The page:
Women waiting until they are thirty-five before having first child

Women graduates wait until they hit 35 before having their first child

The number of female students has more than doubled in 20 years
Women who don’t go to university are having children at much the same age as their mothers and grandmothers did
Sheffield University professor Danny Dorling, who compiled the research, said: ‘Society has split into two groups’
If phenomenon continues, grandparents may not have their first grandchildren until the age of 70

By Daily Mail Reporter
PUBLISHED: 13:55, 21 October 2012 | UPDATED: 01:52, 22 October 2012

Women graduates are delaying the age they have children until 35 – almost a decade later than those who do not go to university.

The phenomenon has grown as the number of female students has more than doubled in the past 20 years – in 2010 half of all young women in England went to university.

Now, new research suggests, a baby’s social class can be determined by the age of their mother.

Delaying motherhood by a decade helps secure these women’s position on the career and housing ladders, but it may be at some personal cost.

Les Mayhew, professor of statistics at Cass business school, part of City University London, said: ‘Women who have children later in life may well have established their careers, but they also face the risk of becoming the sandwich generation – looking after ageing parents or other relatives while also bringing up children.’

Danny Dorling, the professor of human geography at Sheffield University whose research identified the trend, said: ‘Until the massive expansion in university education, you couldn’t guess social class by the age of a child’s mother.

‘Birth age was similar at all levels of society. Now the word ‘generation’ doesn’t mean the same thing across society any more.

‘Society has split into two groups. One group, of women graduates, clustered particularly in London and the commuter belt, is having children very late and the rest are having them at much the same age as their mothers and their grandmothers did.’

If the phenomenon continues for another generation, it means some grandparents will have to wait an extra 20 years, until the age of 70, to have their first grandchild.

Prof Dorling pointed out that although life spans are increasing, this is not happening quickly enough to make up for the gap.

Women who delay childbirth are also at higher risk of birth abnormalities, are more reliant on IVF and cannot draw on the same energy levels as younger mothers.

Last year, the average age at which married women had their first child rose to 30.6, according to the Office for National Statistics (ONS).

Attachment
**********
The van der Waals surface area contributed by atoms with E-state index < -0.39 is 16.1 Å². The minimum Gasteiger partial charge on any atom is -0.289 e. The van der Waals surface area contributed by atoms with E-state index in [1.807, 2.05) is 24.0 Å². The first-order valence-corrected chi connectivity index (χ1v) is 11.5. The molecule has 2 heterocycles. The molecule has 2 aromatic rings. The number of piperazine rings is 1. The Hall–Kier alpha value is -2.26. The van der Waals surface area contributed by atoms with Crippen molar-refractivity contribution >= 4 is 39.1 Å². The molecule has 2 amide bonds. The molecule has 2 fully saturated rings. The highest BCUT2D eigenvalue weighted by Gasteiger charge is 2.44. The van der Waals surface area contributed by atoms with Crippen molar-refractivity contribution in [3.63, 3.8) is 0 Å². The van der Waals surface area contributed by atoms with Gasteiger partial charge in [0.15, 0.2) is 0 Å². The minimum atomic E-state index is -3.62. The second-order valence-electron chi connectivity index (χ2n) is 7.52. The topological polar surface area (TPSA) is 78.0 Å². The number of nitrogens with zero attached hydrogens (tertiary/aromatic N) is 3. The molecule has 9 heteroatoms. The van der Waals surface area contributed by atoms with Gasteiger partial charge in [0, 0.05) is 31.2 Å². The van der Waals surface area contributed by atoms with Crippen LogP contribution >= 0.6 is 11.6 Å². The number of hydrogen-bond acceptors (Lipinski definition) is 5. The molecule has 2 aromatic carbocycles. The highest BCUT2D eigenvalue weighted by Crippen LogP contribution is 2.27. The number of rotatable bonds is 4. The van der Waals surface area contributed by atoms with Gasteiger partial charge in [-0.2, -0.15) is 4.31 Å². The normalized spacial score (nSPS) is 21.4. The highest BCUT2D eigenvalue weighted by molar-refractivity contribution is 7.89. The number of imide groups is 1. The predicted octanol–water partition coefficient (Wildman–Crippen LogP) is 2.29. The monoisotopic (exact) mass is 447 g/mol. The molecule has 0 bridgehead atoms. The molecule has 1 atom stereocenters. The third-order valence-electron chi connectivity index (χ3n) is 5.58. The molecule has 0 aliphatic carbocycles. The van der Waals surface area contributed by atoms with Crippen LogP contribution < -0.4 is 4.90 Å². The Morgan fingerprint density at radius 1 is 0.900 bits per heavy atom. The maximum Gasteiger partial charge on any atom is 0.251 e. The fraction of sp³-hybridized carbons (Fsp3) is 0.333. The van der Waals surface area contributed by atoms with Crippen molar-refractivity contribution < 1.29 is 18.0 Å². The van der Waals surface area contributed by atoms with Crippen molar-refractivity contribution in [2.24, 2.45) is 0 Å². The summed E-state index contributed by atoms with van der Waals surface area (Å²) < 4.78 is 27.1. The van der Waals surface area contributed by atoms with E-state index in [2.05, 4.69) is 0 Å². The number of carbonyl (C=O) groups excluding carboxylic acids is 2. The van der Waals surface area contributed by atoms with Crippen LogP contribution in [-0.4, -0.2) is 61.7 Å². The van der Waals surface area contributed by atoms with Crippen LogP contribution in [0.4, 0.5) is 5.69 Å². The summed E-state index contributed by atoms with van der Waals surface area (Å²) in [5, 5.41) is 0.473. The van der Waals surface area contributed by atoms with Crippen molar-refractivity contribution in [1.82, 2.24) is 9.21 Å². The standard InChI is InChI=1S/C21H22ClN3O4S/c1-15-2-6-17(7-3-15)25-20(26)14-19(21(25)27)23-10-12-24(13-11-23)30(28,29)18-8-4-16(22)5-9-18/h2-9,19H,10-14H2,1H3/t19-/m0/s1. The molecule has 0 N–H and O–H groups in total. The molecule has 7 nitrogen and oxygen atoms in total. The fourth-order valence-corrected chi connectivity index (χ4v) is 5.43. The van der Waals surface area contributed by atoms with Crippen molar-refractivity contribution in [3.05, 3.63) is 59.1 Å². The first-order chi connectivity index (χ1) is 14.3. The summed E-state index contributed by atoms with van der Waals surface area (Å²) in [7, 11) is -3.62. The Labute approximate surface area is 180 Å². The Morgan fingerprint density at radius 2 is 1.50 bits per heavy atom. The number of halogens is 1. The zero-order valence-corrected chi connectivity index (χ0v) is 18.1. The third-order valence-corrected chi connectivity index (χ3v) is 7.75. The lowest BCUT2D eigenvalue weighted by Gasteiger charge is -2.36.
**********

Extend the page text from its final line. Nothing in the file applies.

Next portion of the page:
The average age for all births outside marriage was 27.1, and 31.8 for all those within marriage.

The ONS figures, however, fail to pick up the sharp divide between graduate and non-graduate mothers, because birth registers do not question a mother on her education.

Ann Berrington, reader in demography at Southampton University, has just published a paper showing that half of women born in 1958 who obtained no educational qualifications had a child by the age of 22, while for those with degrees the age was 32.

Prof Dorling has mapped the impact with more women graduates by looking at the number of babies born to mothers aged 35 or older across European parliamentary constituencies, and comparing them with the number of university graduates identified in 2001 census data.

Six London constituencies each had more than 150,000 births to mothers aged 35 or over, over an eight-year period, while a further seven in commuting range had more than 125,000. They also had some of the highest concentrations of university graduates.

By contrast, South Wales West had only 5,550 births in the same period to mothers aged 35 or over, while Mid and West Wales had 6,500. There are low numbers of graduates in these areas.

Prof Dorling, whose findings will be published by Sage next month in The Population of the UK: A different view of life in the United Kingdom, said: ‘Once you have a cluster of women doing this it becomes normal and these trends become self-reinforcing.

‘You would be seen as very strange as a young graduate woman working in London if you had a baby at 25.

‘Attitudes to women in high-paid work have changed, and many families need two salaries to pay for a London mortgage. Before the house price boom you wouldn’t need that.’

One graduate woman who has delayed childbirth is Nina Davies, 37, who has three degrees.

She had her first child at 33 and her second last year.

Mrs Davies, head of student recruitment at London’s Royal Veterinary College said: ‘I had no intention of becoming a stay-at-home mother when I had a child.’

However, she admitted that she will have to wait three years before she can make full use of her academic background

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